There's a baby, there's some children, unknowns, some very scary gangsters, there are government forces, and it all comes down to what happens if we all just sit back off, calm down, breathe deep and talk to each other. You know, talk to each other? And that's in my view what he thinks and feels, I'm not going to speak for him, about what's been achieved in Belfast in today's society.
Let's just talk about this. Let's start there. We're Irish. We're good at talking (laughs). Maybe I'm sentimental, Valentine's Day is coming up, it's a Valentine to St. Patrick's Day, because it's going to touch the subject matter with a leaded feather, if there were such a thing.
Know that for all of the hassles and difficulties and challenges, name them what you will, making films is not easy. If it was, everyone would be doing it. Everyone wants to apparently, but not everyone can. Even if you get to, it doesn't mean that everyone's going to watch it and see it or get a chance to, let alone be bullied into going and seeing it. That's a different conversation all together, and I know you didn't ask that question. But I mention it because Stand Off is a labor of love and in the scope of international cinema, I'm pretty sure that it defines once and for all a little known sub, sub genre of filmmaking and that is the Northern Ireland film.
If you think about it and I know you're far more well versed in the topic than I will be, so I defer to your knowledge and admire it, but there are many, many films, Irish films that really smack of a certain sense of authenticity that I don't see in the same manner repeated in something else from another country for instance. There's a distinct flavor to it and it's not just because they're speaking in dialectic that the locals don't understand from one another from pub to pub, which happened to me, by the way. That was kind of funny. I think that what it does is this film distinguishes itself by nothing formulaic, by nothing that lets the audience think, ‘Oh something really horrible is going to happen but something horrible could happen.'
And in the hands of a writer/director like Terry with so many elements that are plots and subplots and purposely so because a hostage crisis must be like directing a film, a hundred and one people have a good idea about how to do what and you're approached, reprimanded into doing what must be done to complete the task. A movie like this is, in a way sometimes, I think sometimes symbolic of the whole process of getting these things made. I need to stop talking (laughs).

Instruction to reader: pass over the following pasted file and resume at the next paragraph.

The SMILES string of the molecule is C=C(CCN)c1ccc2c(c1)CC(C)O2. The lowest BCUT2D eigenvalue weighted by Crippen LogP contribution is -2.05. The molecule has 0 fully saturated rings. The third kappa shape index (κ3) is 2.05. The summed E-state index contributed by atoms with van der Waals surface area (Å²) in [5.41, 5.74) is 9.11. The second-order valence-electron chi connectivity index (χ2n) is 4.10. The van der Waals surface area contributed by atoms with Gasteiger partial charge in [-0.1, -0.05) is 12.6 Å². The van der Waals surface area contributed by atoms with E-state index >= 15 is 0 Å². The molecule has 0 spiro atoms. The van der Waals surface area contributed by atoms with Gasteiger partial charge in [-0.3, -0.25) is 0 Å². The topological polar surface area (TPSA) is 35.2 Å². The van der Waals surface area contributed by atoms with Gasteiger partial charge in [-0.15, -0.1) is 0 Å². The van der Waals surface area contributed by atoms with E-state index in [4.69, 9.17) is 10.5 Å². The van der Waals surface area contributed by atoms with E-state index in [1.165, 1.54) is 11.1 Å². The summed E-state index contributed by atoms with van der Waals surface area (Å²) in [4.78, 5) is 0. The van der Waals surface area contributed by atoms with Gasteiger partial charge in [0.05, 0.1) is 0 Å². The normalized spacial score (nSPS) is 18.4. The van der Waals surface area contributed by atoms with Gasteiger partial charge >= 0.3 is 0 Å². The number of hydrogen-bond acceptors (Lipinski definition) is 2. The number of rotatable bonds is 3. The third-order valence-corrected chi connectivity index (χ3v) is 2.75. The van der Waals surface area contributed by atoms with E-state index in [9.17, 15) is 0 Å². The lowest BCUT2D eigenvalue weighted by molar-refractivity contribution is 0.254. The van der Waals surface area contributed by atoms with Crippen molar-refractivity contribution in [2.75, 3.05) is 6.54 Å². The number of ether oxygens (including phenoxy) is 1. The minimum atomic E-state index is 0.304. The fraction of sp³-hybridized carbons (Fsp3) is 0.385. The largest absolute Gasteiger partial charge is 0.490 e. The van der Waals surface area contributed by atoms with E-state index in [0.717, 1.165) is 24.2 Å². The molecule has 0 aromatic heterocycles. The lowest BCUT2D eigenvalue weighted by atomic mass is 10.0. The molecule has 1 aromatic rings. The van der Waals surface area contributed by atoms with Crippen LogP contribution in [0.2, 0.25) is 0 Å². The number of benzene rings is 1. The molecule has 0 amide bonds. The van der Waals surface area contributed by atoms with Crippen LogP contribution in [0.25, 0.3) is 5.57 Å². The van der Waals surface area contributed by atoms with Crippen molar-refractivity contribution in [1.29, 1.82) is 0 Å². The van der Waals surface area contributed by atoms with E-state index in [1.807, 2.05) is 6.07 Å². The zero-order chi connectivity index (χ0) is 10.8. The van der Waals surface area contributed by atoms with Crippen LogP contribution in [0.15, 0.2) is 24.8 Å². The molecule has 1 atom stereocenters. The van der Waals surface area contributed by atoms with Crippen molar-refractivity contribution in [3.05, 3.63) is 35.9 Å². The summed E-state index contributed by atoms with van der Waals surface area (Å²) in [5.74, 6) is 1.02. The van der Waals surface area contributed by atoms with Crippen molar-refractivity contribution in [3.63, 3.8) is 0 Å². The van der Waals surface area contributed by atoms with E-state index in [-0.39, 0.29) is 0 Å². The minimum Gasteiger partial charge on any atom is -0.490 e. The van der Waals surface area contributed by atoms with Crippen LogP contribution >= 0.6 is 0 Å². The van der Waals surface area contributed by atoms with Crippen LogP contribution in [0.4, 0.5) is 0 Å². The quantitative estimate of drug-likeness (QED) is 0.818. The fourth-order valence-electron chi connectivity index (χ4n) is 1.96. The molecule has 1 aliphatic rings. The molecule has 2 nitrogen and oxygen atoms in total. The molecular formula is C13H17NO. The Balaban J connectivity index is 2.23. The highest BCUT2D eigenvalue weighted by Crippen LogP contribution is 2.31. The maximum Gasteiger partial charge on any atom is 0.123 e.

TONY: Speaking of getting films made, right now you have a number of films in the works and you seem very busy. As an actor, what's your enjoyment level like for the work that you're producing right now?
Brendan Fraser: It's pretty good. I'm happy to be able to balance that and the free time to spend it with my kids and have a life, so to speak. At the tender age of forty four, I'm about halfway through the game here, what do you really want to do, kiddo? I'm pleased with what I've accomplished so far and looking forward to maybe just choosing with more of an eye towards something that I feel is meaningful or something that I feel will not just be there as mass consumable, easily digested fare. Hey, don't get me wrong Escape from Planet Earth is coming out in ten minutes or something like that and it's an animated feature. My kids saw it. They're the litmus test, it's for them. It is what I just said, mass consumable, easily digestible fare and that has a place. But will they see a film like Whole Lot of Sole as being for them? Not for another twelve years or so, if at all. But being able to go back and forth between the two of them is a privilege.
TONY: Thank you so much for your time. It was really good talking to you. I appreciate it.